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Maradona jersey not for sale, says Hodge

Maradona jersey not for sale, says Hodge
Former England midfielder Steve Hodge in a benefit match in 2010. (Reuters)

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LONDON – Former England midfielder Steve Hodge says he spent a week fending off potential buyers for the shirt worn by Diego Maradona in the infamous 1986 Football World Cup quarter-final but insists it is not for sale.

Hodge, 58, swapped shirts with Maradona after England’s 2-1 defeat in Mexico City’s Azteca Stadium, the match in which Maradona scored his so-called “Hand of God”, goal before also scoring one of the best ever seen at a World Cup.

The iconic player’s death last week, aged 60, created a frenzy of interest in the shirt, which belongs to Hodge but resides in England’s National Football Museum in Manchester. An American sports memorabilia expert said it could be available for $2m.

Hodge, however, has disappointing news for anyone thinking of making him an offer.

“I have had it for 34 years and have never once tried to sell it,” Hodge told BBC Radio Nottingham. “I like having it. It has incredible sentimental value.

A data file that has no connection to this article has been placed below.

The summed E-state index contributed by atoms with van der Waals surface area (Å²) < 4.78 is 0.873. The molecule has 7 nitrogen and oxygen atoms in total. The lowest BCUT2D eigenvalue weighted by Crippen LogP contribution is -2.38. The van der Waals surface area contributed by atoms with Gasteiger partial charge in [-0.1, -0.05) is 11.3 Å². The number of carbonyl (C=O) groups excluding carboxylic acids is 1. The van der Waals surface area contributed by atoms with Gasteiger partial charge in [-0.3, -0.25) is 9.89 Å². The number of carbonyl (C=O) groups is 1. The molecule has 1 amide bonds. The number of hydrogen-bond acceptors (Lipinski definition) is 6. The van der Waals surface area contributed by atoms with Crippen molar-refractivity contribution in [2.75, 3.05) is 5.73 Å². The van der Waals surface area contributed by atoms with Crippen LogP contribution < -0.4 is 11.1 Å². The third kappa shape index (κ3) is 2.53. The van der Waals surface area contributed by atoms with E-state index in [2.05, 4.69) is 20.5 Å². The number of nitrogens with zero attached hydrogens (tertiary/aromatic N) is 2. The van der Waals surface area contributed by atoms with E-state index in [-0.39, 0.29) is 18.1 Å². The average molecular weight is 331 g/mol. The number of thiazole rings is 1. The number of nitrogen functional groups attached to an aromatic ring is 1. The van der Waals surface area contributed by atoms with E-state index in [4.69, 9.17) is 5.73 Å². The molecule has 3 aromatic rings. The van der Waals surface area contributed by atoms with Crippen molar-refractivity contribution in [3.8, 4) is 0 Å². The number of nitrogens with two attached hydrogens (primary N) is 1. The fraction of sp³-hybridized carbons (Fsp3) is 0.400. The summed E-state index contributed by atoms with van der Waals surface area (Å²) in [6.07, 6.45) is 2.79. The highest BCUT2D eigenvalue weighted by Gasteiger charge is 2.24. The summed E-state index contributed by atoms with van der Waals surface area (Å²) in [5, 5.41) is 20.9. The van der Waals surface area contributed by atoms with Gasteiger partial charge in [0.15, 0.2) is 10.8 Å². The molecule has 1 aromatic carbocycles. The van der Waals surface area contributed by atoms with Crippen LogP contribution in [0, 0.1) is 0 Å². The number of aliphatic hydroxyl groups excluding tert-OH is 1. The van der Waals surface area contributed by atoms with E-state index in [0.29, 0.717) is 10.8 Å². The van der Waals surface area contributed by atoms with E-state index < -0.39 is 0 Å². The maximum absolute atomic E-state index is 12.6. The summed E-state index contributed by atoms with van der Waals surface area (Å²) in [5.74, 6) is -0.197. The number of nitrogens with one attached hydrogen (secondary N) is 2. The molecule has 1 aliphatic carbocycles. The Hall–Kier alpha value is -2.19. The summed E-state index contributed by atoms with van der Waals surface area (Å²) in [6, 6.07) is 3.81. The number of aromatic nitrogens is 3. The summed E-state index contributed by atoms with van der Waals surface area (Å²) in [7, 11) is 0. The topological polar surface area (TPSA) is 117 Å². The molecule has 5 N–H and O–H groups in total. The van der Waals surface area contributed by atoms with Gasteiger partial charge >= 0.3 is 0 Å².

“I’ve had people knocking on my door non-stop and the phone’s constantly ringing from every TV and radio station, and even foreign stations.

“It has been uncomfortable and it hasn’t been nice. There has been a bit of flak flying around saying I wanted a million or two million and am hawking it around for money. I find it disrespectful and totally wrong. It’s not for sale.”

It was Hodge’s wayward aerial flick that Maradona chased before using his hand to push the ball past England keeper Peter Shilton. He was also one of the England players left trailing as Maradona slalomed through to make it 2-0.

“I have to say I have never once blamed him for the handball. Not once,” Hodge added.

“It was out of order but people who play football know that you try things now and again.

“A striker will normally slow down with a big keeper coming out thinking he might get hurt, but Maradona didn’t. The bravery to take on a 6-feet-1-inch keeper when he was 5 feet 5 inches showed he didn’t give a damn. He was as brave as a lion.” (Reuters)